Look at those bios up there.
That look like a playoff push?
Or a gentle, we-did-what-we-could nudge?
No, I don't think the Pirates should have given up the farm. If it's one prospect, I'd have at least listened. Here's guessing Huntington did and found it all distasteful. I can respect that.
But what about a prospect coupled with significant cash, like the Rodriguez trade?
There were no hitters in that mold anywhere?
People will point to players who changed hands Tuesday as evidence that prices were too high. Philadelphia traded two corner outfielders, Shane Victorino to the Dodgers and Hunter Pence to the Giants. Both would have looked terrific in black and gold. And the cost wasn't prohibitive, a reliever and minor league pitcher for Victorino, a spare outfielder and minor league catcher for Pence. Zero elite prospects involved.
Did Huntington go in with a bold enough approach?
Maybe the Pirates worried about money. If so, it would have flown in the face of most of owner Bob Nutting and the front office's moves in recent years, but it's hardly unthinkable.
Victorino is making $9.5 million this season, after which he can be a free agent. Pence is making $10.4 million this season, $13 million the next. The Pirates' two position-player pickups, Snider and Sanchez, each makes less than $500,000, so the only cash added was Rodriguez's $12.2 million.
Money most assuredly should not have been an issue. Not after 19 years. Not after Pittsburgh has been filling PNC Park.
Not after everyone else was all in.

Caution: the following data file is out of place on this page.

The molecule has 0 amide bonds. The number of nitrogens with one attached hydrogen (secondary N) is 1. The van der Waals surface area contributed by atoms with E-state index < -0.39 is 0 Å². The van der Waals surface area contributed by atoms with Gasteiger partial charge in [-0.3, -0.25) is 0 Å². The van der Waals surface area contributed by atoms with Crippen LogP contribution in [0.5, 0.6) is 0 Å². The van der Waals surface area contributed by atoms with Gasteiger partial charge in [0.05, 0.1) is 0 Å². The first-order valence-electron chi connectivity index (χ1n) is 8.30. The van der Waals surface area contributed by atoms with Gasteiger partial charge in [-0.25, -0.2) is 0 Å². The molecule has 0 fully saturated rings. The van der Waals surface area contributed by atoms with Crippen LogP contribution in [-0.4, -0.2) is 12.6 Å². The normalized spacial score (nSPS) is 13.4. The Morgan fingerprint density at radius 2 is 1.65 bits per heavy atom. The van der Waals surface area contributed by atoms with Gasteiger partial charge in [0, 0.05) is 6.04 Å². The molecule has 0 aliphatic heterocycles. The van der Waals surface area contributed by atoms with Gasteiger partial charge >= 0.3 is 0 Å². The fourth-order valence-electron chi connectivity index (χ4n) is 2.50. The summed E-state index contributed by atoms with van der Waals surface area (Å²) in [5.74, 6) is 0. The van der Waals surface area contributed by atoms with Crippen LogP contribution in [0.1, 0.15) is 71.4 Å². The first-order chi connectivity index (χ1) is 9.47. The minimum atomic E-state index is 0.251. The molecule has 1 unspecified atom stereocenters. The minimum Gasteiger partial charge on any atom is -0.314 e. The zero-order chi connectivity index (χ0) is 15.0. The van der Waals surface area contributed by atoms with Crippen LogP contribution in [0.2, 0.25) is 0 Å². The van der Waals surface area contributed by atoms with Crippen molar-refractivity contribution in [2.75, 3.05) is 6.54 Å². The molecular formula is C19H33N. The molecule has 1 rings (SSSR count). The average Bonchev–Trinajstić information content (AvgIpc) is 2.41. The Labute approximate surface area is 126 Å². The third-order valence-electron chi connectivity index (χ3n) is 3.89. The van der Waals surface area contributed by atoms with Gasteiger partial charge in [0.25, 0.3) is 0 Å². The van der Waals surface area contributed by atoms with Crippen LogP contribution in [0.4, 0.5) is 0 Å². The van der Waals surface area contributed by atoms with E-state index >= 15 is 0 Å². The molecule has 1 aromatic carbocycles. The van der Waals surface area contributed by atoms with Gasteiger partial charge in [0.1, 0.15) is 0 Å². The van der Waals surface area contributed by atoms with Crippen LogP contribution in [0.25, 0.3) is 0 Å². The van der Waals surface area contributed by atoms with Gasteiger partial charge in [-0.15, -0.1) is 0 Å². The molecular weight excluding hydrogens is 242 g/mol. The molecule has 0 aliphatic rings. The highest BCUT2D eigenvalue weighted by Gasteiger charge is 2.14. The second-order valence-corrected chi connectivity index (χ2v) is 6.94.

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Thank God NH is running the Pirates and not Dejean. The objective should be to have a contender for the next 8+ years, not to blow up the team by making a desperate trade to improve the team by a miniscule margin. Victorino has become a mediocre OF - no reason to give up any value for him. As for Pence, he is a solid OF but certainly not a great one. And he has been in a bad slump for the past month. The Giants gave up a very good catching prospect who is doing well in AA despite the fact that he just turned 21. Plus they gave up Schierholtz (think Alex Presley) and a possible pitching prospect. All for the right to overpay Pence to the tune of $14 M next year. Add another $14M to the Bucs' payroll next year and it would be impossible to make a run at any player at all - and would be a lot harder to lock up anyone else on the current roster. I like the Snider deal far more than I like the Giants' deal for Pence.
Submitted by: Josh on Wednesday, August 1, 2012
I'm not sure I agree but I get your perspective on this Dejan, and I will say the twitter discussions have really missed your point. Looking at this in lieu of recent history with the front office, I doubt money played a role. I also doubt they were not looking at trying to improve for this year as I'm sure they're thrilled with that possibility. I think we would agree on that. I think the perspective of Huntington would simply be, are these deals better than what we could have done for a Pence / Upton / Victorino. And I think there is a case to be made that Snider may help this year more than those guys, with years of control. I think if I were in Neal's shoes, I would also have a hard time passing up that Snider deal as opposed to the Pence deal. The upside is so much greater and while, to your point, I think it is riskier for this year, I'm not convinced this wasn't the best deal for all years.